MarketWatch reports on Johnson's commitment to its female MBA students
10/17/2011 12:00:00 AM
Johnson at Cornell University hosts events and initiatives that provide its female MBAs with the skills and guidance necessary to succeed
"Johnson Committed to Empowering Female MBA Students and Closing the Gender Gap in Business," (MarketWatch, Oct. 17):
According to a study conducted by the U.S. Bureau of Labor Statistics, women average $4,600 less than men at their initial post-MBA jobs, and the gap extends from that point forward. At the same time, the number of women pursuing MBAs is on the rise and it is especially critical now for business schools to address this gap and how to keep women interested in the MBA. Johnson at Cornell University is aggressively reviewing the ways it can increase the number of females it enrolls and also ways it can support its female students and alumnae. To this end, the school is featuring a number of female-specific events, initiatives and resources that foster development and success.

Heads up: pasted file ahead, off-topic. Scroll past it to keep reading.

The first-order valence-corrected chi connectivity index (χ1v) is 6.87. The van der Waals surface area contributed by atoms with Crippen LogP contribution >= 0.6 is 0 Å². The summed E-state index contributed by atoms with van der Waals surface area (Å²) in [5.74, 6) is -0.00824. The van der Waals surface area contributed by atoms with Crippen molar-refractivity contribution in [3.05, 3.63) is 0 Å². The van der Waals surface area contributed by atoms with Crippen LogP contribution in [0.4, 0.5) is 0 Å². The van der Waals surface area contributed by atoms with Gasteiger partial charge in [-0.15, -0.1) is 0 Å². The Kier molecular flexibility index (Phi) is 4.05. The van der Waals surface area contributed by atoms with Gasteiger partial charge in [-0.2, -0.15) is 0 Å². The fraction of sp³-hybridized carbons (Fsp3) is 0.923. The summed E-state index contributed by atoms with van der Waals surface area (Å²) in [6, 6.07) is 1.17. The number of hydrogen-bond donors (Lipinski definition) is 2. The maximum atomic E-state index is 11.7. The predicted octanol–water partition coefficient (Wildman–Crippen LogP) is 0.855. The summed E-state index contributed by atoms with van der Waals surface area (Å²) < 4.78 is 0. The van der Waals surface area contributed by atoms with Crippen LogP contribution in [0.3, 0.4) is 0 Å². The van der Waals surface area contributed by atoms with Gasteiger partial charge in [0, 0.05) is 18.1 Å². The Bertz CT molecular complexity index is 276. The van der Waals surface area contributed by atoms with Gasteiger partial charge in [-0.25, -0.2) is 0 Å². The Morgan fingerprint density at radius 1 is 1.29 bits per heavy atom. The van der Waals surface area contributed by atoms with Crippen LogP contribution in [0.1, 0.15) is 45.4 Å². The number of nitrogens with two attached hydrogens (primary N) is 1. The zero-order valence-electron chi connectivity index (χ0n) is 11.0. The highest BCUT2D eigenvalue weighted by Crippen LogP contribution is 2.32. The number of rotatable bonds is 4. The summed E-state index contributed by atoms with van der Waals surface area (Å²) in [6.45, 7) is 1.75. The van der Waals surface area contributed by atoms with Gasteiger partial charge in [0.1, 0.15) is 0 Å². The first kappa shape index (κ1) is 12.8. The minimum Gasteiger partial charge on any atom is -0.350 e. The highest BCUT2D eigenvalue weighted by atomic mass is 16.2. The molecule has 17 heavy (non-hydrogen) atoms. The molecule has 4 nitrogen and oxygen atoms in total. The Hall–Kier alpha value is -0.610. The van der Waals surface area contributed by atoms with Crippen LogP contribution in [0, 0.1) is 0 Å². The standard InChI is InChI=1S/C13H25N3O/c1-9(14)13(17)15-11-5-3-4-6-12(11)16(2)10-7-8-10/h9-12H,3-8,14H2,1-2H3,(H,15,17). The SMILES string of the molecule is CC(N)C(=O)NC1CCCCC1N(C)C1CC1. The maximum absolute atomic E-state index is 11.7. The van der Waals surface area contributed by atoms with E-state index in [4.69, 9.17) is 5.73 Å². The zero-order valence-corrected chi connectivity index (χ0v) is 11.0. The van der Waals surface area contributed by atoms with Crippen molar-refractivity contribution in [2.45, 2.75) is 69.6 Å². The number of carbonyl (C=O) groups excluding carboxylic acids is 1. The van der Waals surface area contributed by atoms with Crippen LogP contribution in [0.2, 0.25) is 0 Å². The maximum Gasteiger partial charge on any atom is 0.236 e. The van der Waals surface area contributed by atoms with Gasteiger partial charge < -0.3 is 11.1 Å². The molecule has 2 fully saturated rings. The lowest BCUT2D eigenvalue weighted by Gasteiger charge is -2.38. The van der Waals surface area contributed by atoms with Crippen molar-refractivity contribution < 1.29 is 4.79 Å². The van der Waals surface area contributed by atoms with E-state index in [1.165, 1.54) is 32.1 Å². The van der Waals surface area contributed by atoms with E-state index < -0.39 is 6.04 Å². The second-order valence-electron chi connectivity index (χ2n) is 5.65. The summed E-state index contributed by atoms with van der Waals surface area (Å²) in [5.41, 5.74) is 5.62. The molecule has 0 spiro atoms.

"Our program offerings are designed to give women the tools and resources necessary to achieve a successful career in business," said Nsombi B. Ricketts
, director of the Office of Diversity and Inclusion at Johnson
"Women face specific challenges in the workplace, but the value they provide in all areas of the business world is critical so we must continue to grow their presence in this turbulent economy."
Johnson's Office of Diversity and Inclusion (ODI) strives to recruit women and offers a variety of services to support women currently in the program and close the gender gap. The ODI works with companies seeking to recruit female students during their studies and upon graduation. In addition, Johnson's ODI also hosts a number of events geared for female MBAs including the Women's Power Lunch Series, and the upcoming annual Johnson Women in Business (JWIB) conference that will feature a keynote talk by Johnson alumna Jodi Glickman
, MBA '02.
Glickman is herself an entrepreneur, author, public speaker, consultant and regular blogger for the Harvard Business Review and a contributor to Fortune.com and Business Insider.
"It is important now, more than ever before, to empower women and provide them with insight and guidance on how they can thrive in today's economy," said Glickman. "I feel privileged to be part of such a significant event and hope that my presence and personal story can make a difference in someone's life."
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